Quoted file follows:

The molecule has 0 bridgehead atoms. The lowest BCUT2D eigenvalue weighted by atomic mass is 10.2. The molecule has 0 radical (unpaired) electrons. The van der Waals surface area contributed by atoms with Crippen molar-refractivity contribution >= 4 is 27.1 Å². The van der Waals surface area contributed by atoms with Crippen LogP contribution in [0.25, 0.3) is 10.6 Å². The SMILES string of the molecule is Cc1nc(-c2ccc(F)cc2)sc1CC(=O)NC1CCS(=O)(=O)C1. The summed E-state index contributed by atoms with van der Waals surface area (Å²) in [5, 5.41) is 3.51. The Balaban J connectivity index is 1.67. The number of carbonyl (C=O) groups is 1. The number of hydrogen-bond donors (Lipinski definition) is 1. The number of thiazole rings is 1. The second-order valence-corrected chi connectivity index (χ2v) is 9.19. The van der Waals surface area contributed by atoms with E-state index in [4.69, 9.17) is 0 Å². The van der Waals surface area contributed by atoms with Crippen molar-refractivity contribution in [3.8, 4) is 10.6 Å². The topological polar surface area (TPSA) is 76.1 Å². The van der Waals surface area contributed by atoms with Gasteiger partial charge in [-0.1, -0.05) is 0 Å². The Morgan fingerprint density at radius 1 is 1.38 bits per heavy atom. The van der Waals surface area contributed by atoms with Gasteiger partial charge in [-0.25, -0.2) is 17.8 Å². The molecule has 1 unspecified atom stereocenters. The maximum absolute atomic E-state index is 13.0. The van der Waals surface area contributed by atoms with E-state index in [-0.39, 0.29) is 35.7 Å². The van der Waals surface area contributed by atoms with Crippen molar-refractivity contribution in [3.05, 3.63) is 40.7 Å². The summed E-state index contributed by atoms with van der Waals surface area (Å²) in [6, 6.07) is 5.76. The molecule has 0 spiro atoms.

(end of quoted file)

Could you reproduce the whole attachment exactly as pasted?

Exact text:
The molecule has 0 bridgehead atoms. The lowest BCUT2D eigenvalue weighted by atomic mass is 10.2. The molecule has 0 radical (unpaired) electrons. The van der Waals surface area contributed by atoms with Crippen molar-refractivity contribution >= 4 is 27.1 Å². The van der Waals surface area contributed by atoms with Crippen LogP contribution in [0.25, 0.3) is 10.6 Å². The SMILES string of the molecule is Cc1nc(-c2ccc(F)cc2)sc1CC(=O)NC1CCS(=O)(=O)C1. The summed E-state index contributed by atoms with van der Waals surface area (Å²) in [5, 5.41) is 3.51. The Balaban J connectivity index is 1.67. The number of carbonyl (C=O) groups is 1. The number of hydrogen-bond donors (Lipinski definition) is 1. The number of thiazole rings is 1. The second-order valence-corrected chi connectivity index (χ2v) is 9.19. The van der Waals surface area contributed by atoms with E-state index in [4.69, 9.17) is 0 Å². The van der Waals surface area contributed by atoms with Crippen molar-refractivity contribution in [3.8, 4) is 10.6 Å². The topological polar surface area (TPSA) is 76.1 Å². The van der Waals surface area contributed by atoms with Gasteiger partial charge in [-0.1, -0.05) is 0 Å². The Morgan fingerprint density at radius 1 is 1.38 bits per heavy atom. The van der Waals surface area contributed by atoms with Gasteiger partial charge in [-0.25, -0.2) is 17.8 Å². The molecule has 1 unspecified atom stereocenters. The maximum absolute atomic E-state index is 13.0. The van der Waals surface area contributed by atoms with E-state index in [-0.39, 0.29) is 35.7 Å². The van der Waals surface area contributed by atoms with Crippen molar-refractivity contribution in [3.05, 3.63) is 40.7 Å². The summed E-state index contributed by atoms with van der Waals surface area (Å²) in [6, 6.07) is 5.76. The molecule has 0 spiro atoms.